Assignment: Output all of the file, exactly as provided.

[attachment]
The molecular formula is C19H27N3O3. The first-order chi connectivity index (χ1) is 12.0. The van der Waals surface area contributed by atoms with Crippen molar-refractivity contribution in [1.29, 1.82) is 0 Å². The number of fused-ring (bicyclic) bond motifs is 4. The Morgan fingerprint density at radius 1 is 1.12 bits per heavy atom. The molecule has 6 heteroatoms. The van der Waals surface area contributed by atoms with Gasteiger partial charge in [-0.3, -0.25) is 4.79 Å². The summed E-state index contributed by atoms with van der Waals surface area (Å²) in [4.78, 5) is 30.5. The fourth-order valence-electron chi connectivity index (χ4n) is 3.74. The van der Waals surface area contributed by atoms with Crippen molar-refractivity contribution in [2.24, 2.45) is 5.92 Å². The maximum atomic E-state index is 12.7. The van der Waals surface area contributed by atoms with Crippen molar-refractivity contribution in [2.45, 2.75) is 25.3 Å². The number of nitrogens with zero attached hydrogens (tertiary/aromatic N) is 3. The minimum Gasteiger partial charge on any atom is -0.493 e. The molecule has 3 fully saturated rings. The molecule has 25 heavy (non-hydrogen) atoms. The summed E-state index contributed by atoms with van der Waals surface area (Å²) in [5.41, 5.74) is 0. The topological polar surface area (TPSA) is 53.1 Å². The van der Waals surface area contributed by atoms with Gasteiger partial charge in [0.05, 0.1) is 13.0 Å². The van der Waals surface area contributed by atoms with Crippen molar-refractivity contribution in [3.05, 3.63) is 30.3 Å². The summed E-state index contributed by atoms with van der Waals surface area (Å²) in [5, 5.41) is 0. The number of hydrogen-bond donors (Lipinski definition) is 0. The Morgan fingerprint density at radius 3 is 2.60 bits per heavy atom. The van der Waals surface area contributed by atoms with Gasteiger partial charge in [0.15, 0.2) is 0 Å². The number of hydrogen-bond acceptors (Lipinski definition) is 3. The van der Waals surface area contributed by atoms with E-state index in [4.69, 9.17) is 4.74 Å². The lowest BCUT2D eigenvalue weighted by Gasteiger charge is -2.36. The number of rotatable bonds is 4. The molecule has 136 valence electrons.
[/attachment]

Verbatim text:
The molecular formula is C19H27N3O3. The first-order chi connectivity index (χ1) is 12.0. The van der Waals surface area contributed by atoms with Crippen molar-refractivity contribution in [1.29, 1.82) is 0 Å². The number of fused-ring (bicyclic) bond motifs is 4. The Morgan fingerprint density at radius 1 is 1.12 bits per heavy atom. The molecule has 6 heteroatoms. The van der Waals surface area contributed by atoms with Gasteiger partial charge in [-0.3, -0.25) is 4.79 Å². The summed E-state index contributed by atoms with van der Waals surface area (Å²) in [4.78, 5) is 30.5. The fourth-order valence-electron chi connectivity index (χ4n) is 3.74. The van der Waals surface area contributed by atoms with Crippen molar-refractivity contribution in [2.24, 2.45) is 5.92 Å². The maximum atomic E-state index is 12.7. The van der Waals surface area contributed by atoms with Crippen molar-refractivity contribution in [2.45, 2.75) is 25.3 Å². The number of nitrogens with zero attached hydrogens (tertiary/aromatic N) is 3. The minimum Gasteiger partial charge on any atom is -0.493 e. The molecule has 3 fully saturated rings. The molecule has 25 heavy (non-hydrogen) atoms. The summed E-state index contributed by atoms with van der Waals surface area (Å²) in [5.41, 5.74) is 0. The topological polar surface area (TPSA) is 53.1 Å². The van der Waals surface area contributed by atoms with Gasteiger partial charge in [0.05, 0.1) is 13.0 Å². The van der Waals surface area contributed by atoms with Crippen molar-refractivity contribution in [3.05, 3.63) is 30.3 Å². The summed E-state index contributed by atoms with van der Waals surface area (Å²) in [5, 5.41) is 0. The number of hydrogen-bond donors (Lipinski definition) is 0. The Morgan fingerprint density at radius 3 is 2.60 bits per heavy atom. The van der Waals surface area contributed by atoms with Gasteiger partial charge in [0.15, 0.2) is 0 Å². The number of hydrogen-bond acceptors (Lipinski definition) is 3. The van der Waals surface area contributed by atoms with E-state index in [4.69, 9.17) is 4.74 Å². The lowest BCUT2D eigenvalue weighted by Gasteiger charge is -2.36. The number of rotatable bonds is 4. The molecule has 136 valence electrons.